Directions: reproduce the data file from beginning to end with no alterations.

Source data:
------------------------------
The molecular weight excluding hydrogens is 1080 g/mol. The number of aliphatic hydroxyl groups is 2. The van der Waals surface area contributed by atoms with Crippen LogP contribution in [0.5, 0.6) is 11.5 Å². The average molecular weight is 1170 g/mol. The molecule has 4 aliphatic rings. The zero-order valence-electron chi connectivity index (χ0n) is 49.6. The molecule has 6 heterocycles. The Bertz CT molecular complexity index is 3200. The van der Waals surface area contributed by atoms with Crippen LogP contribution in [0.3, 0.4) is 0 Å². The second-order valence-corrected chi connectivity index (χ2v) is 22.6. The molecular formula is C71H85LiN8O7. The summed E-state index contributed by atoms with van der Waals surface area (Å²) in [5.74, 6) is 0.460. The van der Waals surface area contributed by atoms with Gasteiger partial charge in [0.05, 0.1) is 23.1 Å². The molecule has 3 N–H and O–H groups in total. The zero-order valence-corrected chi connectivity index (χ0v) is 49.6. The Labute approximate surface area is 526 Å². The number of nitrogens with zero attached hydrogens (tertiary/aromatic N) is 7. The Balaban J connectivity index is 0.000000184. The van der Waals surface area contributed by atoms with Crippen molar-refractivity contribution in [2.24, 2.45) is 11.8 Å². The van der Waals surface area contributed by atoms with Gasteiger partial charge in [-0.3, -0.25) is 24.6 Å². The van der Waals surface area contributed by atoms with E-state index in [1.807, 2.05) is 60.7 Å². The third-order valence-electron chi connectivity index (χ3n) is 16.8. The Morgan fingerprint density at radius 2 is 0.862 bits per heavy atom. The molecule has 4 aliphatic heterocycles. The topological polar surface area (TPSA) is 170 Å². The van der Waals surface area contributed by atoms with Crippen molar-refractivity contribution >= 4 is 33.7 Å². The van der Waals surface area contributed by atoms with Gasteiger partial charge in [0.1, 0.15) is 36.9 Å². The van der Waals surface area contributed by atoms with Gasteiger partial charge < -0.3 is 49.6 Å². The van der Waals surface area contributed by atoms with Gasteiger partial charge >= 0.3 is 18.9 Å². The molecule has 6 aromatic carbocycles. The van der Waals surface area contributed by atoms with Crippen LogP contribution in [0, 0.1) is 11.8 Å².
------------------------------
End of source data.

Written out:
The molecular weight excluding hydrogens is 1080 g/mol. The number of aliphatic hydroxyl groups is 2. The van der Waals surface area contributed by atoms with Crippen LogP contribution in [0.5, 0.6) is 11.5 Å². The average molecular weight is 1170 g/mol. The molecule has 4 aliphatic rings. The zero-order valence-electron chi connectivity index (χ0n) is 49.6. The molecule has 6 heterocycles. The Bertz CT molecular complexity index is 3200. The van der Waals surface area contributed by atoms with Crippen LogP contribution in [0.3, 0.4) is 0 Å². The second-order valence-corrected chi connectivity index (χ2v) is 22.6. The molecular formula is C71H85LiN8O7. The summed E-state index contributed by atoms with van der Waals surface area (Å²) in [5.74, 6) is 0.460. The van der Waals surface area contributed by atoms with Gasteiger partial charge in [0.05, 0.1) is 23.1 Å². The molecule has 3 N–H and O–H groups in total. The zero-order valence-corrected chi connectivity index (χ0v) is 49.6. The Labute approximate surface area is 526 Å². The number of nitrogens with zero attached hydrogens (tertiary/aromatic N) is 7. The Balaban J connectivity index is 0.000000184. The van der Waals surface area contributed by atoms with Crippen molar-refractivity contribution in [2.24, 2.45) is 11.8 Å². The van der Waals surface area contributed by atoms with Gasteiger partial charge in [-0.3, -0.25) is 24.6 Å². The van der Waals surface area contributed by atoms with E-state index in [1.807, 2.05) is 60.7 Å². The third-order valence-electron chi connectivity index (χ3n) is 16.8. The Morgan fingerprint density at radius 2 is 0.862 bits per heavy atom. The molecule has 4 aliphatic heterocycles. The topological polar surface area (TPSA) is 170 Å². The van der Waals surface area contributed by atoms with Crippen molar-refractivity contribution >= 4 is 33.7 Å². The van der Waals surface area contributed by atoms with Gasteiger partial charge in [0.1, 0.15) is 36.9 Å². The van der Waals surface area contributed by atoms with Gasteiger partial charge < -0.3 is 49.6 Å². The van der Waals surface area contributed by atoms with Gasteiger partial charge >= 0.3 is 18.9 Å². The molecule has 6 aromatic carbocycles. The van der Waals surface area contributed by atoms with Crippen LogP contribution in [0, 0.1) is 11.8 Å².